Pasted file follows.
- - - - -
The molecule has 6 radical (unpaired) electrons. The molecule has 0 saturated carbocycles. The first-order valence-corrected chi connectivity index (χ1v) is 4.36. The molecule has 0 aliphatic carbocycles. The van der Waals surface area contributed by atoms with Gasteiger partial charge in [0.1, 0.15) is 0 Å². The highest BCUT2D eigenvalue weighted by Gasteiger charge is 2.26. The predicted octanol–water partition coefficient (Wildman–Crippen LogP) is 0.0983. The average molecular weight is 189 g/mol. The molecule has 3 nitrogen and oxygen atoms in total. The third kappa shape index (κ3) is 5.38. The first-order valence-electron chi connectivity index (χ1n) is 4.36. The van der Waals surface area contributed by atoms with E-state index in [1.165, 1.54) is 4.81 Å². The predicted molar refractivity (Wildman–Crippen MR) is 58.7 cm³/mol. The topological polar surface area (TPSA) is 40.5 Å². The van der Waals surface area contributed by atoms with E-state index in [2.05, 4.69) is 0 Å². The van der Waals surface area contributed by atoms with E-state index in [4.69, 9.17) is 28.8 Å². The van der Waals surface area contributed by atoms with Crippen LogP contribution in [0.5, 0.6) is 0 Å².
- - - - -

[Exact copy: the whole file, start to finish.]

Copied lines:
The molecule has 6 radical (unpaired) electrons. The molecule has 0 saturated carbocycles. The first-order valence-corrected chi connectivity index (χ1v) is 4.36. The molecule has 0 aliphatic carbocycles. The van der Waals surface area contributed by atoms with Gasteiger partial charge in [0.1, 0.15) is 0 Å². The highest BCUT2D eigenvalue weighted by Gasteiger charge is 2.26. The predicted octanol–water partition coefficient (Wildman–Crippen LogP) is 0.0983. The average molecular weight is 189 g/mol. The molecule has 3 nitrogen and oxygen atoms in total. The third kappa shape index (κ3) is 5.38. The first-order valence-electron chi connectivity index (χ1n) is 4.36. The van der Waals surface area contributed by atoms with E-state index in [1.165, 1.54) is 4.81 Å². The predicted molar refractivity (Wildman–Crippen MR) is 58.7 cm³/mol. The topological polar surface area (TPSA) is 40.5 Å². The van der Waals surface area contributed by atoms with E-state index in [2.05, 4.69) is 0 Å². The van der Waals surface area contributed by atoms with E-state index in [4.69, 9.17) is 28.8 Å². The van der Waals surface area contributed by atoms with Crippen LogP contribution in [0.5, 0.6) is 0 Å².